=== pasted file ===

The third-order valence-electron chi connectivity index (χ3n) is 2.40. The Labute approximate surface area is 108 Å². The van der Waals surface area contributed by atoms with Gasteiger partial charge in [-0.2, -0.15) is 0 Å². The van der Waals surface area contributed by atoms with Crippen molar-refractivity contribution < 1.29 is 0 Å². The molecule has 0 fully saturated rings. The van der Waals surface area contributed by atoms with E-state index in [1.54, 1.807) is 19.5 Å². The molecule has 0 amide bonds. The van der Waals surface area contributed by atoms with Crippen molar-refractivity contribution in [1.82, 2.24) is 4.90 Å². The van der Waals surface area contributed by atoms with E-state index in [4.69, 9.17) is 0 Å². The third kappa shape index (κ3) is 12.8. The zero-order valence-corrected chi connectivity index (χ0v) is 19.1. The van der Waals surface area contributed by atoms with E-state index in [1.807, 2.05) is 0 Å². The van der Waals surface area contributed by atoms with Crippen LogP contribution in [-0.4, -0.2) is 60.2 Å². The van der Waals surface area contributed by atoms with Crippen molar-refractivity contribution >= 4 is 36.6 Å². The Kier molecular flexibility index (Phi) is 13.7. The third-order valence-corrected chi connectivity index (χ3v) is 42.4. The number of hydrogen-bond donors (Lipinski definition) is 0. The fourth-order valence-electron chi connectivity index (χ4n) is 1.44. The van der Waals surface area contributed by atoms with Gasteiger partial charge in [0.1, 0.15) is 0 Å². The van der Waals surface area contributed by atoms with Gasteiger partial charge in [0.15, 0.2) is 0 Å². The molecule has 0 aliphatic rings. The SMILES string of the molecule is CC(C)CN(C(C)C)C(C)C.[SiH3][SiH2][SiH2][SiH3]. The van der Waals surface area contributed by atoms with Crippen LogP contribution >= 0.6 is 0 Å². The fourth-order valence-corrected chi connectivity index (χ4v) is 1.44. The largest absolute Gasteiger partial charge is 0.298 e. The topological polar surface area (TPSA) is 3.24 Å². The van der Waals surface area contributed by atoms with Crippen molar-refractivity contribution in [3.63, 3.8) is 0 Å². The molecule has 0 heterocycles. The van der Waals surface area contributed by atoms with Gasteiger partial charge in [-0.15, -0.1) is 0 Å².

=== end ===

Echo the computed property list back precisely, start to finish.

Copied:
The third-order valence-electron chi connectivity index (χ3n) is 2.40. The Labute approximate surface area is 108 Å². The van der Waals surface area contributed by atoms with Gasteiger partial charge in [-0.2, -0.15) is 0 Å². The van der Waals surface area contributed by atoms with Crippen molar-refractivity contribution < 1.29 is 0 Å². The molecule has 0 fully saturated rings. The van der Waals surface area contributed by atoms with E-state index in [1.54, 1.807) is 19.5 Å². The molecule has 0 amide bonds. The van der Waals surface area contributed by atoms with Crippen molar-refractivity contribution in [1.82, 2.24) is 4.90 Å². The van der Waals surface area contributed by atoms with E-state index in [4.69, 9.17) is 0 Å². The third kappa shape index (κ3) is 12.8. The zero-order valence-corrected chi connectivity index (χ0v) is 19.1. The van der Waals surface area contributed by atoms with E-state index in [1.807, 2.05) is 0 Å². The van der Waals surface area contributed by atoms with Crippen LogP contribution in [-0.4, -0.2) is 60.2 Å². The van der Waals surface area contributed by atoms with Crippen molar-refractivity contribution >= 4 is 36.6 Å². The Kier molecular flexibility index (Phi) is 13.7. The third-order valence-corrected chi connectivity index (χ3v) is 42.4. The number of hydrogen-bond donors (Lipinski definition) is 0. The fourth-order valence-electron chi connectivity index (χ4n) is 1.44. The van der Waals surface area contributed by atoms with Gasteiger partial charge in [0.1, 0.15) is 0 Å². The van der Waals surface area contributed by atoms with Gasteiger partial charge in [0.15, 0.2) is 0 Å². The molecule has 0 aliphatic rings. The SMILES string of the molecule is CC(C)CN(C(C)C)C(C)C.[SiH3][SiH2][SiH2][SiH3]. The van der Waals surface area contributed by atoms with Crippen LogP contribution >= 0.6 is 0 Å². The fourth-order valence-corrected chi connectivity index (χ4v) is 1.44. The largest absolute Gasteiger partial charge is 0.298 e. The topological polar surface area (TPSA) is 3.24 Å². The van der Waals surface area contributed by atoms with Crippen molar-refractivity contribution in [3.63, 3.8) is 0 Å². The molecule has 0 heterocycles. The van der Waals surface area contributed by atoms with Gasteiger partial charge in [-0.15, -0.1) is 0 Å².